I don't mean because of one particular traumatic incident, which would be bad in its own right. I mean because of pretty much the whole damn childhood.
Sometimes you have nothing to eat. And you're just a kid.
Sometimes your parents are there. Or they aren't. Or they're wasted. Or they're in jail. Or they're depressed.
Houses are falling down in your neighborhood, but at any point, someone might come out of one of those ramshackle buildings when you're walking home from school or band practice or work and threaten you in some way, perhaps with a gun.
See a cop car? Do you get a positive or negative feeling? Fight or flight?
Dad comes home or doesn't come home. Which feels better?
A teen brother dies. A best friend is killed in the streets. Most everything on the nightly news—most every night—is about how people who look a whole lot like you are getting shot or getting in trouble or rotting in jail or are considered the problem. You're called a thug.
And. You're. A. Kid.
In the BOTEC report that Donna and reporter Tim Summers Jr. reference in their cover story on pages 15-22, the report writers say of their directive from the attorney general: "Rather than dwelling on the incendiary issue of who is to blame, the OAG has asked us for solutions that could interrupt the status quo, which currently generates an intolerably high crime rate."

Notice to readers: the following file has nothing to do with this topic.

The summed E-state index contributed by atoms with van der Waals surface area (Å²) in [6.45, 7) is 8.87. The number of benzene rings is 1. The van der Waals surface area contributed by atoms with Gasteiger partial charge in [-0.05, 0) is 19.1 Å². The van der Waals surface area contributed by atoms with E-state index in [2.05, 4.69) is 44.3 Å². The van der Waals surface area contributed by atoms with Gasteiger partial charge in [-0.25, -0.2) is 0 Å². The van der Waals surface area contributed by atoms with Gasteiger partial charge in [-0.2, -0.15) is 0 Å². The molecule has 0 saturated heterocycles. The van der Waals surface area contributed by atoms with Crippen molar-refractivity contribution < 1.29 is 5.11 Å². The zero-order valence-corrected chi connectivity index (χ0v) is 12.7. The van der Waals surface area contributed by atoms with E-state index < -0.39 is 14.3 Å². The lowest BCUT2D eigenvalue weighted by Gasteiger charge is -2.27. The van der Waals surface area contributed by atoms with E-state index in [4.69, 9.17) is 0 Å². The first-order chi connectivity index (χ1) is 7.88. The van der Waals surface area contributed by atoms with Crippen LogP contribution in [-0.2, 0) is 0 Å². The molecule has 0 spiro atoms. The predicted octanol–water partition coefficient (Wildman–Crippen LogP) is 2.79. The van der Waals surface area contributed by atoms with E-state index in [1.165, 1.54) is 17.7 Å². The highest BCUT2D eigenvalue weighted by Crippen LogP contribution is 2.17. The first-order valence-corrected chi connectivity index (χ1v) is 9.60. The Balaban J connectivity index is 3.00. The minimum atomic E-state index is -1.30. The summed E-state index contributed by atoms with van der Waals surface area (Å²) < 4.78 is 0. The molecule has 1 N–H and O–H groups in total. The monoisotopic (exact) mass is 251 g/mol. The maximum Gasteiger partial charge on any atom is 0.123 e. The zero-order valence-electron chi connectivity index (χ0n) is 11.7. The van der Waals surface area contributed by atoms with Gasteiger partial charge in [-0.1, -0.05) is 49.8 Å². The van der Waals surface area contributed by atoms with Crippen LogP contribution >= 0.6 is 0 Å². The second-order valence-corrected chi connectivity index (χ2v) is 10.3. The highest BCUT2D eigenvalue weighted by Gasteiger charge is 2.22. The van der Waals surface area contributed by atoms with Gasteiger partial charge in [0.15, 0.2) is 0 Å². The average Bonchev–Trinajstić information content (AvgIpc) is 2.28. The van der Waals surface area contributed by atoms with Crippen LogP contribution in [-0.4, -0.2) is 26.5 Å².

Now that's a plan. It doesn't mean ignoring crime or violence or failing to question the system or avoiding hard truths or not challenging and helping families to do more. What it does mean is having an open mind, being empathetic enough to understand that some people have it harder than you and repeating every so often to yourself, "There but for the grace of God go I."
It may not be your fault, but it is your problem. It's our problem. And so far, solving problems seems to be pretty much our saving grace as a species—which is a good thing considering how many problems we create. Let's get to work.
Email Todd Stauffer at firstname.lastname@example.org.